Trump Admin Drops Record Number of Bombs on Taliban Drug Dens

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July 9, 2018

The Trump administration "set a new record" for dropping munitions on Taliban drug facilities in Afghanistan, according to newly declassified information showing a significant increase in American operations in the war-torn country since the White House announced a new policy for the region.

The U.S. has significantly increased the number of airstrikes conducted on Taliban drug operations during the first part of 2018, marking the largest number of munitions expenditures over this period in the country since reporting began in 2013, according to a supplemental report provided by the Special Inspector General for Afghanistan Reconstruction, or SIGAR.

The Trump administration "has increased the number of airstrikes: the United States released 378 munitions in January, 469 in February, and 339 in March 2018 during 215 missions," according to information released by the Pentagon. "The total of 1,186 munitions released in the first quarter of 2018 is a record for this period since reporting began in 2013, and is over two and a half times the amount for the first quarter of 2017."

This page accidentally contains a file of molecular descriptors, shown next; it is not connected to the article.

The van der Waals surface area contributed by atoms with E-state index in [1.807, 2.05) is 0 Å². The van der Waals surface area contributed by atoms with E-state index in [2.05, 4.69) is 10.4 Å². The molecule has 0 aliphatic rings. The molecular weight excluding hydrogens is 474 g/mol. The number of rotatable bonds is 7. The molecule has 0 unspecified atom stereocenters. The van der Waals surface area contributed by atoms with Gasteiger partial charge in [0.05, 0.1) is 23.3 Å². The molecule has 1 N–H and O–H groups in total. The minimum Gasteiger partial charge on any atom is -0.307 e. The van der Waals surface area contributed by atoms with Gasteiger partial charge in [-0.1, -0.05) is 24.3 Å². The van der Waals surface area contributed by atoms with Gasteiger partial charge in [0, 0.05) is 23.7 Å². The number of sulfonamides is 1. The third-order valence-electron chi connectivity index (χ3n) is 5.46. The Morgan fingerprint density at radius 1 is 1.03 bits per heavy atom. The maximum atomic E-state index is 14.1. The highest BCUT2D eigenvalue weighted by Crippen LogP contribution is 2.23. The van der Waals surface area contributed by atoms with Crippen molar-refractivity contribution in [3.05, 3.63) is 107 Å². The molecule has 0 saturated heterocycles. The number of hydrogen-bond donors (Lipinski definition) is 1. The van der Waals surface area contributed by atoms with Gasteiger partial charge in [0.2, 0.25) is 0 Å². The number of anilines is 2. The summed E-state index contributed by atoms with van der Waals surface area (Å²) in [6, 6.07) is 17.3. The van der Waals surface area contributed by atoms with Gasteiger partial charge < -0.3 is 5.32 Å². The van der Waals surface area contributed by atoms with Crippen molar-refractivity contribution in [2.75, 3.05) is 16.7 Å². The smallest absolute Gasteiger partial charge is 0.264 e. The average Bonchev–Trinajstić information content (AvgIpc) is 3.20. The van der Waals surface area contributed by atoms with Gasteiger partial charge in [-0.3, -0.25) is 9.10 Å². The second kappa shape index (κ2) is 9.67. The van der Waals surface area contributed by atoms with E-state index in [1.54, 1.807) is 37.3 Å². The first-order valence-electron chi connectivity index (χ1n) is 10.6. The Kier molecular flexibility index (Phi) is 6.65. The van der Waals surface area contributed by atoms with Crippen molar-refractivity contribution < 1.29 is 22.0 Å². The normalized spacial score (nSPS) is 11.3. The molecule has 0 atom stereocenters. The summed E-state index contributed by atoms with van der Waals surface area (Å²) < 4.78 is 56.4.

The information originally had been classified as part of an effort to obscure detailed numbers of U.S. operations to cripple the Taliban's financial networks. Its release comes as Secretary of State Mike Pompeo made a surprise trip to Afghanistan on Monday to meet with the country's leaders.

The administration has significantly expanded airstrikes in the country, according to SIGAR.

"U.S. air assets such as B-52s, B-ls, F-16s, F-18s, A-10s, and other aircraft—along with Afghan Air Force (AAF) pilots operating under Afghan authorities using Afghan air assets—aim to disrupt and deny the Taliban the ability to generate revenue as well as destroy their investments in personnel, weapons, equipment, and explosives," the supplemental report noted.

While these operations have cost the Taliban nearly $20 million in revenue, SIGAR noted that the drug labs and facilities being destroyed by the U.S. "are inexpensive and easy to replace."